A. Starting from Seed
1.Soak the rockwool in lukewarm water. Allow plenty of time for rockwool cubes to take up water. Remove the rockwool from the water and allow to drain.
2. Insert seeds carefully into the holes marked out on top of the cubes. Don’t push them in too far, just enough to hide seeds. A few strands of rockwool should be teased over the hole to ensure that seeds are covered.
3. Place rockwool in a warm place. Light is unimportant until the seedlings begin to emerge but must be supplied as soon as they do. Ideal germination temperatures for most species are in the range 68 F (20 C) – 77 F (25 C). These temperatures should be maintained as constantly as possible during the germination period. Check the moisture level of the rockwool every day. If you just squeeze a corner of a cube, water should come to the surface. If it does not then you should give the whole tray a light sprinkle of lukewarm water.
The biggest mistake with rockwool is to keep it to wet and this usually occurs through poor drainage. never let your rockwool stand in a puddle of water, always allow free drainage underneath the tray. A draining flat inside a non draining pot with some gravel works great.
4. Once your seedlings begin to appear you will need to give them plenty of light, a warm sunny windowsill might do, but a greenhouse or artificial lights will be best. Fluorescents are very suitable for small seedlings or clones. It is still important to maintain temperatures around 77 F (25 C) for as much of the day as possible. Keep checking your rockwool cubes for signs of drying out.
5. Once your seedlings begin to show roots at the bottom of the rockwool cubes it is time to think about planting them out. Just lift the little cubes carefully from the tray Your new seedlings are now ready to plant into soil in the normal way or to be cultivated further in rockwool.
B Starting from Cuttings (Clones)
1. If you already have access to healthy plants that display desirable characteristics it is possible to clone new plants from them. These new plants will be genetically identical to the stock plant and, provided that the environmental conditions are constant, the new plants should perform exactly as their parent did. Soak the rockwool in a like warm water While the rockwool is soaking, you can be selecting material for cuttings. Most species are propagated best from softwood tips. Selected material should show signs of healthy vigorous growth. Stems should be thick and firm and foliage should be dark green.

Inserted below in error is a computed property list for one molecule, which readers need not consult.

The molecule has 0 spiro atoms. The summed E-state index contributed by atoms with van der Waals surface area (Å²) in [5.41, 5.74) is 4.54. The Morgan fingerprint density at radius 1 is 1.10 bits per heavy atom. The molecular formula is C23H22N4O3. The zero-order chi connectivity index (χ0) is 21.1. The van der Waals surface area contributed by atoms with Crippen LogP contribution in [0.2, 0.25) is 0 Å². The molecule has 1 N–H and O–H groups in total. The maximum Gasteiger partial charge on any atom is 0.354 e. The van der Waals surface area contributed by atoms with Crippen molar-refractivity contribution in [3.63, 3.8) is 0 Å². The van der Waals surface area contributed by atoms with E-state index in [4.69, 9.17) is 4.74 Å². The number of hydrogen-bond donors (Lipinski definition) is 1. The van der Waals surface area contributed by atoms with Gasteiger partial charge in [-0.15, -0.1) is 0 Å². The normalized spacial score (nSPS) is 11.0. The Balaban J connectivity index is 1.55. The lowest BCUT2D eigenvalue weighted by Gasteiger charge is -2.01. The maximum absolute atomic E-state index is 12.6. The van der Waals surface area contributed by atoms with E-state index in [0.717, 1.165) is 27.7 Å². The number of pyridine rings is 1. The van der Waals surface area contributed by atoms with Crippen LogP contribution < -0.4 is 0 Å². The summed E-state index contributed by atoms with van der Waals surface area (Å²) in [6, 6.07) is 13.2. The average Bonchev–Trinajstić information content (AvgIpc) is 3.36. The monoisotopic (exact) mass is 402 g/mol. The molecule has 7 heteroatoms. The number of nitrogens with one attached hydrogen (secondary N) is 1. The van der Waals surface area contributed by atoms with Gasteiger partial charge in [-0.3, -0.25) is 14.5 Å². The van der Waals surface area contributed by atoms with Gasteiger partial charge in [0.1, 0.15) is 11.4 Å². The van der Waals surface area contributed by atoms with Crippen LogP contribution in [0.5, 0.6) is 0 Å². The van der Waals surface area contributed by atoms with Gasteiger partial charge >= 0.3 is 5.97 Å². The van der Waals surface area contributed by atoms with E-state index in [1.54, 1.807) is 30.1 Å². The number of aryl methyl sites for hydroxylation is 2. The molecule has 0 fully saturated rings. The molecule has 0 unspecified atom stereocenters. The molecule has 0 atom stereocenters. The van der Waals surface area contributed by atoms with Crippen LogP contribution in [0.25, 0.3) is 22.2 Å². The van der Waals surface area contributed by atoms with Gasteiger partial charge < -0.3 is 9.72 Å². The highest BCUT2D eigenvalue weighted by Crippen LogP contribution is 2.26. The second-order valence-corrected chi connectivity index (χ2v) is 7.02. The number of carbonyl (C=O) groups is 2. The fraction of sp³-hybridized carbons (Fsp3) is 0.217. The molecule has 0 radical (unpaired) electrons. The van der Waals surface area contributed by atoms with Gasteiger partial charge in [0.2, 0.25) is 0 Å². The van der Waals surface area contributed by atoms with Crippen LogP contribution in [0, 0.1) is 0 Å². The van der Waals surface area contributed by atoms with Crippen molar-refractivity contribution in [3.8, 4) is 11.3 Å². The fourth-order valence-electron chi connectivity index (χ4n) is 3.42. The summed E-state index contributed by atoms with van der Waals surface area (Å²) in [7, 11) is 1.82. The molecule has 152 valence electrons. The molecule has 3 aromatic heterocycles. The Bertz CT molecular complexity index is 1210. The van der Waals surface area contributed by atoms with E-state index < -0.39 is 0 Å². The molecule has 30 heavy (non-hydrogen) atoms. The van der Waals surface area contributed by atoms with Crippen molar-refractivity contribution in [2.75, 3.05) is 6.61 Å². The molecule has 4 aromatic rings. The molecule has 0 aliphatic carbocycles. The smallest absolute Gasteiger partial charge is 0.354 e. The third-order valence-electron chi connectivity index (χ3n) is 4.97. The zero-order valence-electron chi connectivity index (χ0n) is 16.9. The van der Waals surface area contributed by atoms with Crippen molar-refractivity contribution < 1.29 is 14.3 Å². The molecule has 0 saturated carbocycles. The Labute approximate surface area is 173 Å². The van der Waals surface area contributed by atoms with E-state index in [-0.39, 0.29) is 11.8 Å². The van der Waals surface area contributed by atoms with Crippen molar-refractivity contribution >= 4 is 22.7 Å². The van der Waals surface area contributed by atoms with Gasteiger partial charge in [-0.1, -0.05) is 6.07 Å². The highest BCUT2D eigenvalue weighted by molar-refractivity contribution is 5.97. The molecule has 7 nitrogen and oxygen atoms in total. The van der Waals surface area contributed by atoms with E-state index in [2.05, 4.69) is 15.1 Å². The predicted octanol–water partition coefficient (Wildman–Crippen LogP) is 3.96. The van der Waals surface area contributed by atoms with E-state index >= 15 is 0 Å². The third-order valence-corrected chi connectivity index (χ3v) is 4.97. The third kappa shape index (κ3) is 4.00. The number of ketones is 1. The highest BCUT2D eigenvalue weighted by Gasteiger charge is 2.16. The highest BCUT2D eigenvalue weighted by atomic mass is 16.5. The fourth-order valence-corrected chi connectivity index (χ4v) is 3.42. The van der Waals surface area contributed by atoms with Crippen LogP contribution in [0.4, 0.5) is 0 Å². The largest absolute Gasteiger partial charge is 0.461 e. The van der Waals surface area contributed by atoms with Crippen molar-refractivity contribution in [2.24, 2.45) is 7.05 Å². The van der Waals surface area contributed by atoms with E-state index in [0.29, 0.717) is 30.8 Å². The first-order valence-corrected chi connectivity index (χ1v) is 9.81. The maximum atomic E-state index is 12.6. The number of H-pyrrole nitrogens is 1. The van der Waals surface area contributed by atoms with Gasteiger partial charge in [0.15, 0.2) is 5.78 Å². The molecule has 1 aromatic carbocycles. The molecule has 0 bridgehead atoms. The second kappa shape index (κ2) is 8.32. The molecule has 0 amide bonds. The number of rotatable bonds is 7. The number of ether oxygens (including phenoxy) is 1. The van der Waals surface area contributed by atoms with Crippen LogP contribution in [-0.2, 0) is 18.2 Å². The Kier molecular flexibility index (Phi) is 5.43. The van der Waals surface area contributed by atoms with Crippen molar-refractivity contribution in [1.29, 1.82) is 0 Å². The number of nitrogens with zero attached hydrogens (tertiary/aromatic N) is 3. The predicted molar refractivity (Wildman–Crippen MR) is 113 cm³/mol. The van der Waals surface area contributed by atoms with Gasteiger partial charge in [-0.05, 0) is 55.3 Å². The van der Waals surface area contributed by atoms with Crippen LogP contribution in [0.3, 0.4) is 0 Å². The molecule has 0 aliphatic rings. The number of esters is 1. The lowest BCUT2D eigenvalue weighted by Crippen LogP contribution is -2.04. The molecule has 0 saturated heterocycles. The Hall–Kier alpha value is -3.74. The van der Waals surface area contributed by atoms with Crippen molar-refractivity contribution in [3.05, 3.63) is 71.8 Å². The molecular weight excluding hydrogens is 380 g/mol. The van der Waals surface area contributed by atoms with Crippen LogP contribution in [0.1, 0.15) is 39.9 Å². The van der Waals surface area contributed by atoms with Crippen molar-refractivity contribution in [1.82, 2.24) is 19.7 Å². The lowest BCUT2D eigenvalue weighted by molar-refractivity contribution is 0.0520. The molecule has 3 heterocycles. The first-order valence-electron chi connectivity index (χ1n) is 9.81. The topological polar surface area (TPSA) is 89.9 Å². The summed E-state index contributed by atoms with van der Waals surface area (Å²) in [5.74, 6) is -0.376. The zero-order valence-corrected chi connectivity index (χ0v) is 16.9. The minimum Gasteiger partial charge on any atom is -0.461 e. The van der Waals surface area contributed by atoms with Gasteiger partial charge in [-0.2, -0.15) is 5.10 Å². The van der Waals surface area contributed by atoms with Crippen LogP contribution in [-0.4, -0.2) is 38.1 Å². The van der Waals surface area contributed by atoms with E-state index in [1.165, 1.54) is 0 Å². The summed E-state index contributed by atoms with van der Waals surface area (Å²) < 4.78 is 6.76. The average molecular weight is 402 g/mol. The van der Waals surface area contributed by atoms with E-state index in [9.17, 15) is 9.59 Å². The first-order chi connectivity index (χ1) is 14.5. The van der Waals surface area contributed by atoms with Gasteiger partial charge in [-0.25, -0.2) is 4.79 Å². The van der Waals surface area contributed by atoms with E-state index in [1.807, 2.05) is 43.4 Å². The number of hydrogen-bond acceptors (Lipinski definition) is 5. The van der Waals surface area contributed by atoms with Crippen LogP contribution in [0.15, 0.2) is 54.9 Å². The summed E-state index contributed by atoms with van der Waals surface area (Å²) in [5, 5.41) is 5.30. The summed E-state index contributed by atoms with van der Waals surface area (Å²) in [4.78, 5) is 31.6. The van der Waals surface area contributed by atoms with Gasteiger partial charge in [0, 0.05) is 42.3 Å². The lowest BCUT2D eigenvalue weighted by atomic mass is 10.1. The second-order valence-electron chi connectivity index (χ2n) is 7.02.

2. Remove selected piece from mother plant with sharp scissors, taking care to cut plant at least 1/4 in (10 mm) below the point where the final cut will be made. Final cut should be made with a sterile scalpel or clean sharp razor blade just below a node or leaf junction. A diagonal cut is preferred as it allows more plant tissue to come into contact with the rooting compound.
3. Pour a small amount of a rooting compound into a small container for immediate use. Do not dip the tissue into the container. Immediately dip the cut tissue into the rooting compound, ensuring that all cut surfaces are well covered . Wipe off surplus rooting compound against the side of the small container. Do not return any of the unused rooting compound back to the original container as this might contaminate the remaining gel.
4. Insert cutting into hole in top of rockwool cube. It is very important not to push it in too far, just enough to support it in an upright position. Fluorescents are very suitable for small seedlings or clones. It is still important to maintain temperatures around 77 F (25 C) for as much of the day as possible. Keep checking your rockwool cubes for signs of drying out.
5. Once your clones begin to show roots at the bottom of the rockwool cubes it is time to think about planting them out. Just lift the little cubes carefully from the tray Your new clones are now ready to plant into soil in the normal way.